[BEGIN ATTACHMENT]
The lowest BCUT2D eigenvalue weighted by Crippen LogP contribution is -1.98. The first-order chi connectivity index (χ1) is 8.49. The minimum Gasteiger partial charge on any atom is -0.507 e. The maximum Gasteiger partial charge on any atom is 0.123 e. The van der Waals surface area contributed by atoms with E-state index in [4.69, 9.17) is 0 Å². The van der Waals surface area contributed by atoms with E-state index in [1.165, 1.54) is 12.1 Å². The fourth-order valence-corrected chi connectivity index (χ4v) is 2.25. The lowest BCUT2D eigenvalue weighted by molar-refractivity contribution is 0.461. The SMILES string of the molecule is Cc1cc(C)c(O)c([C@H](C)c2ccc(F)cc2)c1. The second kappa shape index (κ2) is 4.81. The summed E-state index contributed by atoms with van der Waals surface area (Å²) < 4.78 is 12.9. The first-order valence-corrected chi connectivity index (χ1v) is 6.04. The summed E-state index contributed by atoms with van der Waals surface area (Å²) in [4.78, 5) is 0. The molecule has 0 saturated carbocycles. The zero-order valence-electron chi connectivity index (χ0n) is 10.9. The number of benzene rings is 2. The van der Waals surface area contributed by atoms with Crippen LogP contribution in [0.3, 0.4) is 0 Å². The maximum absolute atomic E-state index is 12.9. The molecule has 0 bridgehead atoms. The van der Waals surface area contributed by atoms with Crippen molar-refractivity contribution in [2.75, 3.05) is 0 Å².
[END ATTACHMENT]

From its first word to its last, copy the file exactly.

The lowest BCUT2D eigenvalue weighted by Crippen LogP contribution is -1.98. The first-order chi connectivity index (χ1) is 8.49. The minimum Gasteiger partial charge on any atom is -0.507 e. The maximum Gasteiger partial charge on any atom is 0.123 e. The van der Waals surface area contributed by atoms with E-state index in [4.69, 9.17) is 0 Å². The van der Waals surface area contributed by atoms with E-state index in [1.165, 1.54) is 12.1 Å². The fourth-order valence-corrected chi connectivity index (χ4v) is 2.25. The lowest BCUT2D eigenvalue weighted by molar-refractivity contribution is 0.461. The SMILES string of the molecule is Cc1cc(C)c(O)c([C@H](C)c2ccc(F)cc2)c1. The second kappa shape index (κ2) is 4.81. The summed E-state index contributed by atoms with van der Waals surface area (Å²) < 4.78 is 12.9. The first-order valence-corrected chi connectivity index (χ1v) is 6.04. The summed E-state index contributed by atoms with van der Waals surface area (Å²) in [4.78, 5) is 0. The molecule has 0 saturated carbocycles. The zero-order valence-electron chi connectivity index (χ0n) is 10.9. The number of benzene rings is 2. The van der Waals surface area contributed by atoms with Crippen LogP contribution in [0.3, 0.4) is 0 Å². The maximum absolute atomic E-state index is 12.9. The molecule has 0 bridgehead atoms. The van der Waals surface area contributed by atoms with Crippen molar-refractivity contribution in [2.75, 3.05) is 0 Å².